A novel hepatitis B virus mutation with resistance to adefovir but not to tenofovir in an HIV-hepatitis B virus-co-infected patient.
ABSTRACT A molecular virology analysis performed in an HIV-hepatitis B virus (HBV) co-infected patient showed the emergence of an unusual HBV polymerase gene mutation (rt A181T) under adefovir therapy, conferring resistance to adefovir but not to tenofovir, as proved by in-vitro phenotypic analysis. This observation suggests that careful monitoring of co-infected patients is required to diagnose HBV resistance to nucleos(t)ide analogues, and that tenofovir may be active at least against some of the adefovir-resistant strains.
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ABSTRACT: Drug resistance to nucleoside analogs is a serious problem worldwide. Both drug resistance gene mutation detection and HBV genotyping are helpful for guiding clinical treatment. Total HBV DNA from 395 patients who were treated with single or multiple drugs including Lamivudine, Adefovir, Entecavir, Telbivudine, Tenofovir and Emtricitabine were sequenced using the HiSeq 2000 sequencing system and validated using the 3730 sequencing system. In addition, a mixed sample of HBV plasmid DNA was used to determine the cutoff value for HiSeq-sequencing, and 52 of the 395 samples were sequenced three times to evaluate the repeatability and stability of this technology. Of the 395 samples sequenced using both HiSeq and 3730 sequencing, the results from 346 were consistent, and the results from 49 were inconsistent. Among the 49 inconsistent results, 13 samples were detected as drug-resistance-positive using HiSeq but negative using 3730, and the other 36 samples showed a higher number of drug-resistance-positive gene mutations using HiSeq 2000 than using 3730. Gene mutations had an apparent frequency of 1% as assessed by the plasmid testing. Therefore, a 1% cutoff value was adopted. Furthermore, the experiment was repeated three times, and the same results were obtained in 49/52 samples using the HiSeq sequencing system. HiSeq sequencing can be used to analyze HBV gene mutations with high sensitivity, high fidelity, high throughput and automation and is a potential method for hepatitis B virus gene mutation detection and genotyping.Journal of virological methods 06/2013; · 2.13 Impact Factor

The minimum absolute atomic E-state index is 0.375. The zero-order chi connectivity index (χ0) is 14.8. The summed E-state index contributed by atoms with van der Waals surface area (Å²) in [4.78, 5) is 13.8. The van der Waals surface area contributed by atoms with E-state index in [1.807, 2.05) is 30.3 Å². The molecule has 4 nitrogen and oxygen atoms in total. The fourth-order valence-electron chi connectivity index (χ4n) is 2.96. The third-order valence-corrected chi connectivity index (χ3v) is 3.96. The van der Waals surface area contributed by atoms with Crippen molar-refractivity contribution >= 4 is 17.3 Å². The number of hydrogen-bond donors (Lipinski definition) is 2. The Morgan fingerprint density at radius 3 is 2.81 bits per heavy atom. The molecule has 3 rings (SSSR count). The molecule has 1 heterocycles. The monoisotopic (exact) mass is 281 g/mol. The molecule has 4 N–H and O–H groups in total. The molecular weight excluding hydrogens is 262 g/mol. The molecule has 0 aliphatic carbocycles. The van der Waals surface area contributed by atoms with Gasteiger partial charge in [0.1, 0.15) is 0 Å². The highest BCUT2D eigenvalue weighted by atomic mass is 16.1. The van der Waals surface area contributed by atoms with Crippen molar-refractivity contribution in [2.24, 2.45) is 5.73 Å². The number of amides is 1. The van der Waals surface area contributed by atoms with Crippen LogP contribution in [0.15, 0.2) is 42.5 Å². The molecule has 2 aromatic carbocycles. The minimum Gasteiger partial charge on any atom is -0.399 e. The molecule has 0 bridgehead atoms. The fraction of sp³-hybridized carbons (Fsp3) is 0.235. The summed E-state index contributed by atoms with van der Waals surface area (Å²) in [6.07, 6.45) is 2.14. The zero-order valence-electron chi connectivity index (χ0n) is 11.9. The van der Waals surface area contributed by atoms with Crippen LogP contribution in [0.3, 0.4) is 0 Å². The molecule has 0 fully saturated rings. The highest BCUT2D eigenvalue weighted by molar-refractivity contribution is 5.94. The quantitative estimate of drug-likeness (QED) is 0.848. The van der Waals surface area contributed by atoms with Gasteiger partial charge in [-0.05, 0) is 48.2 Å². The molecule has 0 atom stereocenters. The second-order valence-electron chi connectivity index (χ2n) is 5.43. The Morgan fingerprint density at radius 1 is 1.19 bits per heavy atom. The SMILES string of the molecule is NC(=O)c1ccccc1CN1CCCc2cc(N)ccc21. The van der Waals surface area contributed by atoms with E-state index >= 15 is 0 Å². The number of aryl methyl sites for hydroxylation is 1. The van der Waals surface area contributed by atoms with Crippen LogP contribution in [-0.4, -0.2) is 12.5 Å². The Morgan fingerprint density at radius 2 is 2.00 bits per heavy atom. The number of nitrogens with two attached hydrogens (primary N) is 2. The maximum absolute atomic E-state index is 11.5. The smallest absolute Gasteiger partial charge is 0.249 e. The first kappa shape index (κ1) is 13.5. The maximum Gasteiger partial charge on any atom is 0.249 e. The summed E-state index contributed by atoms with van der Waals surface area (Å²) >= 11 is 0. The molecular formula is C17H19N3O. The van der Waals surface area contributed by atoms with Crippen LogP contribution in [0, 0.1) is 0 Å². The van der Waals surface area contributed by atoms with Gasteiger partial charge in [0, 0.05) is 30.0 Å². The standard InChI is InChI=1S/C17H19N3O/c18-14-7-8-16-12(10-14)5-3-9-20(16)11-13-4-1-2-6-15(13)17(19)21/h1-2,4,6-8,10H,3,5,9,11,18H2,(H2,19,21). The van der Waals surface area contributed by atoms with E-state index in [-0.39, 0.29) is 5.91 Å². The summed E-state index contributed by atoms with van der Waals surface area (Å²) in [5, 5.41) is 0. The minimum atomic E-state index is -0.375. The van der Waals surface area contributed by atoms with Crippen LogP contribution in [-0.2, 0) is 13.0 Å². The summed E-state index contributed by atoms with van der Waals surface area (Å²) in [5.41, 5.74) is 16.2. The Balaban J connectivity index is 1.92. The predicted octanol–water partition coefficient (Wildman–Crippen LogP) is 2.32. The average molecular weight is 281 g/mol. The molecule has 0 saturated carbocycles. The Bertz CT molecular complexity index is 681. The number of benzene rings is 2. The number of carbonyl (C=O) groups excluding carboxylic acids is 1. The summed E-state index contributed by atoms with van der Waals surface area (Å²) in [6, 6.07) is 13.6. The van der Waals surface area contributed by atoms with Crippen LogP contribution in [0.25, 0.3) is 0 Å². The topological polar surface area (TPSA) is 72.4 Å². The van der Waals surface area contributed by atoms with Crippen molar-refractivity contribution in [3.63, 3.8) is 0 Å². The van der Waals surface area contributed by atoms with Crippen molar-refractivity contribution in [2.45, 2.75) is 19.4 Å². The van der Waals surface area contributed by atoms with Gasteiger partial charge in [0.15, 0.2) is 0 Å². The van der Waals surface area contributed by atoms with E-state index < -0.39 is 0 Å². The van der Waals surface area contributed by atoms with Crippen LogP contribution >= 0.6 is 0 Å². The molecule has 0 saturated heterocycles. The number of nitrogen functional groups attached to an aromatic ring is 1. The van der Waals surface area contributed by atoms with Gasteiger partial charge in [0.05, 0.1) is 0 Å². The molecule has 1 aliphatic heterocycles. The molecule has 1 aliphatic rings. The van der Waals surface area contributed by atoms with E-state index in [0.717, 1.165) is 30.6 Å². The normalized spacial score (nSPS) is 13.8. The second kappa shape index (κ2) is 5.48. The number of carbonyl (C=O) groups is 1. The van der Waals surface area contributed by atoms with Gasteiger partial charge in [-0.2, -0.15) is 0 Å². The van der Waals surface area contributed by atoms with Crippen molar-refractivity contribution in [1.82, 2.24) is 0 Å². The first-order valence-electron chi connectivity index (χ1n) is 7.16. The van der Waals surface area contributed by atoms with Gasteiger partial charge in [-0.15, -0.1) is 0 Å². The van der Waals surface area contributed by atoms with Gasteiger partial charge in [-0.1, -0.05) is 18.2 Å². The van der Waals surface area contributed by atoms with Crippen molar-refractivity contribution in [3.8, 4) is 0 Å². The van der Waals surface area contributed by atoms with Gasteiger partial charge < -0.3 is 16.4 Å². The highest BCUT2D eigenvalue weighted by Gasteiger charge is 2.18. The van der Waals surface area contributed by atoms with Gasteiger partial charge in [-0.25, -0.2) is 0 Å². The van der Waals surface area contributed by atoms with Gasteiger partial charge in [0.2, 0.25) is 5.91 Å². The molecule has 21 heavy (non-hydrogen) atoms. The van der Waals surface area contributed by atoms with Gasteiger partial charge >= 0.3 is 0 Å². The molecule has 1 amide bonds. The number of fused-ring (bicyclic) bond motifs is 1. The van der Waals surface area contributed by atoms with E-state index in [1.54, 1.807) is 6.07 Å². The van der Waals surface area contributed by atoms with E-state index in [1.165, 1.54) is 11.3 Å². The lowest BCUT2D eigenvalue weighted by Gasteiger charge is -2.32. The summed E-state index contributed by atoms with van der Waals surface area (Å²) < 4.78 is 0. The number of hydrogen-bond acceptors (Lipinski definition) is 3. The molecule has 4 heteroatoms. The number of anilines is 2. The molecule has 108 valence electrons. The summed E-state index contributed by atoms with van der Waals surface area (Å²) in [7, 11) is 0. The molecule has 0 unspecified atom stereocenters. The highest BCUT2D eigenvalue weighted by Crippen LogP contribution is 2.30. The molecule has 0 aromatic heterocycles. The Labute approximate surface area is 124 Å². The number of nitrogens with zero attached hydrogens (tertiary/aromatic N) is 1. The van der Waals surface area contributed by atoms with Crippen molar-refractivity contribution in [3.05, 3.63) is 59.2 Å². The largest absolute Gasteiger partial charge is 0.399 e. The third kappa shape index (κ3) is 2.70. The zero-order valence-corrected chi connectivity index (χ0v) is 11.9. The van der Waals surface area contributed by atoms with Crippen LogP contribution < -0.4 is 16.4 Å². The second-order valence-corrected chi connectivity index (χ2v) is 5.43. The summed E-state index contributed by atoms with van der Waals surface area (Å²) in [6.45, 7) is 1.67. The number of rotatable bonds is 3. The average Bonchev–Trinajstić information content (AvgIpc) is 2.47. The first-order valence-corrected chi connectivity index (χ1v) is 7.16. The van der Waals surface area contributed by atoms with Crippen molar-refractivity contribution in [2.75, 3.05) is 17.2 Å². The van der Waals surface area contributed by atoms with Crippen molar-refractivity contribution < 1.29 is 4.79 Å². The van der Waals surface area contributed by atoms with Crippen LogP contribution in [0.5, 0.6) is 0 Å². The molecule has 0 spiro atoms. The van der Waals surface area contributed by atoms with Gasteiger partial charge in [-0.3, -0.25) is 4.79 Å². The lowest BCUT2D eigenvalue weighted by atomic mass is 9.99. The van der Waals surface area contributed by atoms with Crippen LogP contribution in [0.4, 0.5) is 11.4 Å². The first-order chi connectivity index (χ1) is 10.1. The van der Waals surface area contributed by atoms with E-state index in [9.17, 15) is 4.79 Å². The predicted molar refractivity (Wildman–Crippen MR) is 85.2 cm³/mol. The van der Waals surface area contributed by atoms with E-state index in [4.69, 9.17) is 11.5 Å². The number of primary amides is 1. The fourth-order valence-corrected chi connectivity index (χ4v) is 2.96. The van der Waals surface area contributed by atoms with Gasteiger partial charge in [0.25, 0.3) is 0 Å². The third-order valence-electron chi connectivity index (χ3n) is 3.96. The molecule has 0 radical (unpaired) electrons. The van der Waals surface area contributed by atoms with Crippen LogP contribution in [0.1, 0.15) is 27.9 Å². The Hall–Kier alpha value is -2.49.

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ABSTRACT: Hepatitis B virus (HBV) infection is an international public health concern, and chronic infection can lead to the development of cirrhosis, liver failure, or hepatocellular carcinoma as well as the need for liver transplantation. The recurrence of HBV infection following liver transplantation was disproportionately high prior to the introduction of proper prophylactic treatment. Risk factors associated with the recurrence of HBV infection post-transplant include hepatitis B e antigen positivity, high levels of serum HBV DNA, and the presence of an antiviral drug-resistant strain prior to transplantation. The prevention of HBV recurrence began with the introduction of hepatitis B immunoglobulin (HBIG) in the early 1 990s. Nucleos(t)ide analog (NA) antiviral drugs were next to be introduced and, in combination with HBIG, are considered to be extremely effective for the prevention of recurrence. Because of concerns with HBIG, whether HBIG can be used for a short time or discontinued altogether is under debate. All of the NA antiviral drugs have been proven to be effective against HBV, at least in the pretransplant setting, and can be used safely posttransplant. Further investigation is still needed to standardize treatment in the posttransplant setting.Gastroenterology and Hepatology 03/2014; 10(3):175-9.
- Hospital Pharmacy - HOSP PHARM. 01/2009; 44(2):165-178.